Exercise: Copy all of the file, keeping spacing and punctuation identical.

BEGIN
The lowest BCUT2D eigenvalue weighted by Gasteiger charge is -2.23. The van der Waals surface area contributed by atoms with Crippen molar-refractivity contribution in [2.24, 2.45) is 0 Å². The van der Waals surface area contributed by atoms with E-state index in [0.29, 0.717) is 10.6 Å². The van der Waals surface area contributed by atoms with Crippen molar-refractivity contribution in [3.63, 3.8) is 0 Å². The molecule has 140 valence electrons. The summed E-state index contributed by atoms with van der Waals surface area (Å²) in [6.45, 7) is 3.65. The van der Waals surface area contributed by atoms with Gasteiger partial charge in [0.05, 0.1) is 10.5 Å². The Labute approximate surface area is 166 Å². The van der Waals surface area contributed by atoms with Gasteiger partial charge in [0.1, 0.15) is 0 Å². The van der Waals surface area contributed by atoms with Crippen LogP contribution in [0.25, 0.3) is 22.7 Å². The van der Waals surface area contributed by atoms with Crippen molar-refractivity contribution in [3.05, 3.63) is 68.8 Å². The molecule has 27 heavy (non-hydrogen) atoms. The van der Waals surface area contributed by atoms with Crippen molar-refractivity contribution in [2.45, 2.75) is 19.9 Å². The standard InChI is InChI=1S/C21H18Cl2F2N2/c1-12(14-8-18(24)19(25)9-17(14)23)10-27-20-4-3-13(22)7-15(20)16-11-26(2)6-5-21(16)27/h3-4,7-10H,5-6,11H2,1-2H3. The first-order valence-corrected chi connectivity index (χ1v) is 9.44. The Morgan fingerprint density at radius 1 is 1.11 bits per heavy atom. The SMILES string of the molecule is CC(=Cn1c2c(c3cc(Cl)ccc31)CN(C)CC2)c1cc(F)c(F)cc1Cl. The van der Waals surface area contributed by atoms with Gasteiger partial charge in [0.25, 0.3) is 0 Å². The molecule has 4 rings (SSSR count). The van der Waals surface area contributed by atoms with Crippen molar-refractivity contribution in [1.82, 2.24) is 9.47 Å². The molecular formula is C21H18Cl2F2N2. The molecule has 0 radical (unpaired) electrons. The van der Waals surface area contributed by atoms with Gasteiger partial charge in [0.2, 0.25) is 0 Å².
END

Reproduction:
The lowest BCUT2D eigenvalue weighted by Gasteiger charge is -2.23. The van der Waals surface area contributed by atoms with Crippen molar-refractivity contribution in [2.24, 2.45) is 0 Å². The van der Waals surface area contributed by atoms with E-state index in [0.29, 0.717) is 10.6 Å². The van der Waals surface area contributed by atoms with Crippen molar-refractivity contribution in [3.63, 3.8) is 0 Å². The molecule has 140 valence electrons. The summed E-state index contributed by atoms with van der Waals surface area (Å²) in [6.45, 7) is 3.65. The van der Waals surface area contributed by atoms with Gasteiger partial charge in [0.05, 0.1) is 10.5 Å². The Labute approximate surface area is 166 Å². The van der Waals surface area contributed by atoms with Gasteiger partial charge in [0.1, 0.15) is 0 Å². The van der Waals surface area contributed by atoms with Crippen LogP contribution in [0.25, 0.3) is 22.7 Å². The van der Waals surface area contributed by atoms with Crippen molar-refractivity contribution in [3.05, 3.63) is 68.8 Å². The molecule has 27 heavy (non-hydrogen) atoms. The van der Waals surface area contributed by atoms with Crippen molar-refractivity contribution in [2.45, 2.75) is 19.9 Å². The standard InChI is InChI=1S/C21H18Cl2F2N2/c1-12(14-8-18(24)19(25)9-17(14)23)10-27-20-4-3-13(22)7-15(20)16-11-26(2)6-5-21(16)27/h3-4,7-10H,5-6,11H2,1-2H3. The first-order valence-corrected chi connectivity index (χ1v) is 9.44. The Morgan fingerprint density at radius 1 is 1.11 bits per heavy atom. The SMILES string of the molecule is CC(=Cn1c2c(c3cc(Cl)ccc31)CN(C)CC2)c1cc(F)c(F)cc1Cl. The van der Waals surface area contributed by atoms with Gasteiger partial charge in [0.25, 0.3) is 0 Å². The molecule has 4 rings (SSSR count). The van der Waals surface area contributed by atoms with Crippen molar-refractivity contribution in [1.82, 2.24) is 9.47 Å². The molecular formula is C21H18Cl2F2N2. The molecule has 0 radical (unpaired) electrons. The van der Waals surface area contributed by atoms with Gasteiger partial charge in [0.2, 0.25) is 0 Å².